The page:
Below, RealtyTrac analyzes the eight states with the tightest races:

Georgia housing market favors Republican incumbent party with incumbent retiring

Of the 80 counties in Georgia with sufficient housing data to score, 56 were categorized as Better Off while 19 were categorized as Toss-Ups and five were categorized as Worse Off. The Better Off counties had a population of 5.8 million, representing 70 percent of the total population in counties with data. The Toss-Up counties had a population of 2.0 million, representing 25 percent of the total population in counties with data. The Worse Off counties had a population of 427,117, representing 5 percent of the total population in counties with data.

In Georgia’s three largest housing markets, unemployment is down over the past two years. In Fulton County, unemployment is down 1.5 percentage points, while Dekalb County is down 1.30 percentage points and Gwinnett County’s jobless rate is down 1.2 percentage points. Meanwhile, seriously underwater borrowers are still a concern in Georgia. In Dekalb County, 31 percent of homeowners with a mortgage are seriously underwater, compared with 19 percent in Fulton County and 9 percent in Gwinnett County. However, double-digit rises in home prices are buoying Georgia’s real estate market. In Dekalb County, home prices are up 49 percent compared to two years ago, while Fulton County saw home values increase 30 percent and Gwinnett County registered a 33 percent increase in home prices. The sharp rise in home prices without a corresponding rise in incomes is worsening the affordability situation in the major Georgia counties. The percentage of median income needed to purchase a median priced home is up 7 percentage points from two years ago in Fulton and Dekalb counties and is up 5 percentage points in Gwinnett County.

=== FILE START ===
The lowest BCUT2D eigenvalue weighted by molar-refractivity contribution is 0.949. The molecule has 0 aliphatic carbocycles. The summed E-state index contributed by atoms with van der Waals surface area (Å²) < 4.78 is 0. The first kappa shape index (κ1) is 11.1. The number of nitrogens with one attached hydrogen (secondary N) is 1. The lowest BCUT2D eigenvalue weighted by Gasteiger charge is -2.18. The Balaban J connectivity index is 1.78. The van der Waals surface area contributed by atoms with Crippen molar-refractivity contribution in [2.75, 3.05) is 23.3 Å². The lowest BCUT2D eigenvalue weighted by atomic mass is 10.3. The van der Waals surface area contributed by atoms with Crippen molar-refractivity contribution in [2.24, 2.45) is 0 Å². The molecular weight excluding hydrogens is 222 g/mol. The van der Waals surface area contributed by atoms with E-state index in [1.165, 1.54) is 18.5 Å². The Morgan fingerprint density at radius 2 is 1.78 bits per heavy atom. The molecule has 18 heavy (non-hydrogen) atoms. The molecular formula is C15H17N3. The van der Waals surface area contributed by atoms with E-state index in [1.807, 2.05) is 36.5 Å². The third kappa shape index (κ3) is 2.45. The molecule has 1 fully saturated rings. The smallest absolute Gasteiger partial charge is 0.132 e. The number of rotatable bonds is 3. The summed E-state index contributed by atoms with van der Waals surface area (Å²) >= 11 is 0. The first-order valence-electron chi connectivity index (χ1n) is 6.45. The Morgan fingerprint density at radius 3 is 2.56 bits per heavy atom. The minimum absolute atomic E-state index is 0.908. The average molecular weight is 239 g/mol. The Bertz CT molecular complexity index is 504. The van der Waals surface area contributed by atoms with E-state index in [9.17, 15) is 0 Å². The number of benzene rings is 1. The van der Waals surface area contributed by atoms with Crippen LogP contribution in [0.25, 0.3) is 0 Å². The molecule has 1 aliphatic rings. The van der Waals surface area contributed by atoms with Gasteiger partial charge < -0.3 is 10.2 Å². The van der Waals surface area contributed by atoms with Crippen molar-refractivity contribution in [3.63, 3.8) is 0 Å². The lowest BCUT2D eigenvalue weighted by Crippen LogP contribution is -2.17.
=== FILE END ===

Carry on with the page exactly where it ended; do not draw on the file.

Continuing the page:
Meanwhile, foreclosure starts are significantly lower compared with two years ago in the major Georgia counties. In Dekalb County, foreclosure starts plunged 55 percent from August 2012 to August 2014. Fulton County saw a 58 percent decrease in foreclosure starts, while Gwinnett County saw foreclosure starts drop 62 percent.